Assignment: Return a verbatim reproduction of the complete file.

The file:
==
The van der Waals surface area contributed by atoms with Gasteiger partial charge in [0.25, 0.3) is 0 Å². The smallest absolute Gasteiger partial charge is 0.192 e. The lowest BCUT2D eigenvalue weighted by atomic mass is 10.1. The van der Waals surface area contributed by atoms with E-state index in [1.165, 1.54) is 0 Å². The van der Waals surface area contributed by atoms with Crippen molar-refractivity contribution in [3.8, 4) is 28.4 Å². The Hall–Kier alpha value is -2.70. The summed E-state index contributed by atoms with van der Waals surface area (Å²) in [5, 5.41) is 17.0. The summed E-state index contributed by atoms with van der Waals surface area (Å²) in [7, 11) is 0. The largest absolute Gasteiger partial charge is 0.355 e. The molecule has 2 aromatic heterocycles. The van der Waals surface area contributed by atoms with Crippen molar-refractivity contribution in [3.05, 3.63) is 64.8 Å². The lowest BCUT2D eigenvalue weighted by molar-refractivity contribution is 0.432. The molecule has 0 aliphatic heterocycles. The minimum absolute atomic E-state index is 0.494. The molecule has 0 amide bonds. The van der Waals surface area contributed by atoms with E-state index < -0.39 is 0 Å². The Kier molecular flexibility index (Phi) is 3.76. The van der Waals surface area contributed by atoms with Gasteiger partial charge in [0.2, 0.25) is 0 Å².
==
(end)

The van der Waals surface area contributed by atoms with Gasteiger partial charge in [0.25, 0.3) is 0 Å². The smallest absolute Gasteiger partial charge is 0.192 e. The lowest BCUT2D eigenvalue weighted by atomic mass is 10.1. The van der Waals surface area contributed by atoms with E-state index in [1.165, 1.54) is 0 Å². The van der Waals surface area contributed by atoms with Crippen molar-refractivity contribution in [3.8, 4) is 28.4 Å². The Hall–Kier alpha value is -2.70. The summed E-state index contributed by atoms with van der Waals surface area (Å²) in [5, 5.41) is 17.0. The summed E-state index contributed by atoms with van der Waals surface area (Å²) in [7, 11) is 0. The largest absolute Gasteiger partial charge is 0.355 e. The molecule has 2 aromatic heterocycles. The van der Waals surface area contributed by atoms with Crippen molar-refractivity contribution in [3.05, 3.63) is 64.8 Å². The lowest BCUT2D eigenvalue weighted by molar-refractivity contribution is 0.432. The molecule has 0 aliphatic heterocycles. The minimum absolute atomic E-state index is 0.494. The molecule has 0 amide bonds. The van der Waals surface area contributed by atoms with E-state index < -0.39 is 0 Å². The Kier molecular flexibility index (Phi) is 3.76. The van der Waals surface area contributed by atoms with Gasteiger partial charge in [0.2, 0.25) is 0 Å².